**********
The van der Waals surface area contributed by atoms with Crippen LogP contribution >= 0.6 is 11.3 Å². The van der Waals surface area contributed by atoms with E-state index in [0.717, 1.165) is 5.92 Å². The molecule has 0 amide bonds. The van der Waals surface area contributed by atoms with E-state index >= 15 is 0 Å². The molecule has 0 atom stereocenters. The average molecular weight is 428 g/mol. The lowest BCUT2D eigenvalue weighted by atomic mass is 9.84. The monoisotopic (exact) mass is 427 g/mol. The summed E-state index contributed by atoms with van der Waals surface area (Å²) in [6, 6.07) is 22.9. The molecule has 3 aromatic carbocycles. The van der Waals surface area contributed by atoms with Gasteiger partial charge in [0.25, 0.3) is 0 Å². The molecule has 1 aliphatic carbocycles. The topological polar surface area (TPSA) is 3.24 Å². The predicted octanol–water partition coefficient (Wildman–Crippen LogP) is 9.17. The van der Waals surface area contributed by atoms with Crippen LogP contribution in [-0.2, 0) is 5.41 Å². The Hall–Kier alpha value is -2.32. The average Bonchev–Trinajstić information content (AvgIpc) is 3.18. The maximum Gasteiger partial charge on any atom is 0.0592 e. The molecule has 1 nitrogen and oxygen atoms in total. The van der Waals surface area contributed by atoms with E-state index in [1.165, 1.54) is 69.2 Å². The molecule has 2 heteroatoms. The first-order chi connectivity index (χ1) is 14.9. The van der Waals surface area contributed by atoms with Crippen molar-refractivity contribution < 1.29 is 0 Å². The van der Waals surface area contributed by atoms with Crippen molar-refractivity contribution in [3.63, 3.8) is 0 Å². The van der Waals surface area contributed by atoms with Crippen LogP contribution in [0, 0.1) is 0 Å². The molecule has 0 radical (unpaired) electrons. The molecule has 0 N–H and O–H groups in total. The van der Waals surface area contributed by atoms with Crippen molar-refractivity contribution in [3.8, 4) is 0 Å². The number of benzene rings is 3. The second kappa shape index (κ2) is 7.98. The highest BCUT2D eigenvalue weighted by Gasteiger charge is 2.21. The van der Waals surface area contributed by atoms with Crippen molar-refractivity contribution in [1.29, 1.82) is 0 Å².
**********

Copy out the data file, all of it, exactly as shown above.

The van der Waals surface area contributed by atoms with Crippen LogP contribution >= 0.6 is 11.3 Å². The van der Waals surface area contributed by atoms with E-state index in [0.717, 1.165) is 5.92 Å². The molecule has 0 amide bonds. The van der Waals surface area contributed by atoms with E-state index >= 15 is 0 Å². The molecule has 0 atom stereocenters. The average molecular weight is 428 g/mol. The lowest BCUT2D eigenvalue weighted by atomic mass is 9.84. The monoisotopic (exact) mass is 427 g/mol. The summed E-state index contributed by atoms with van der Waals surface area (Å²) in [6, 6.07) is 22.9. The molecule has 3 aromatic carbocycles. The van der Waals surface area contributed by atoms with Gasteiger partial charge in [0.25, 0.3) is 0 Å². The molecule has 1 aliphatic carbocycles. The topological polar surface area (TPSA) is 3.24 Å². The predicted octanol–water partition coefficient (Wildman–Crippen LogP) is 9.17. The van der Waals surface area contributed by atoms with Crippen LogP contribution in [-0.2, 0) is 5.41 Å². The Hall–Kier alpha value is -2.32. The average Bonchev–Trinajstić information content (AvgIpc) is 3.18. The maximum Gasteiger partial charge on any atom is 0.0592 e. The molecule has 1 nitrogen and oxygen atoms in total. The van der Waals surface area contributed by atoms with E-state index in [1.165, 1.54) is 69.2 Å². The molecule has 2 heteroatoms. The first-order chi connectivity index (χ1) is 14.9. The van der Waals surface area contributed by atoms with Crippen molar-refractivity contribution < 1.29 is 0 Å². The van der Waals surface area contributed by atoms with Crippen molar-refractivity contribution in [3.63, 3.8) is 0 Å². The van der Waals surface area contributed by atoms with Crippen LogP contribution in [0, 0.1) is 0 Å². The molecule has 0 radical (unpaired) electrons. The molecule has 0 N–H and O–H groups in total. The van der Waals surface area contributed by atoms with Crippen molar-refractivity contribution in [3.8, 4) is 0 Å². The number of benzene rings is 3. The second kappa shape index (κ2) is 7.98. The highest BCUT2D eigenvalue weighted by Gasteiger charge is 2.21. The van der Waals surface area contributed by atoms with Crippen molar-refractivity contribution in [1.29, 1.82) is 0 Å².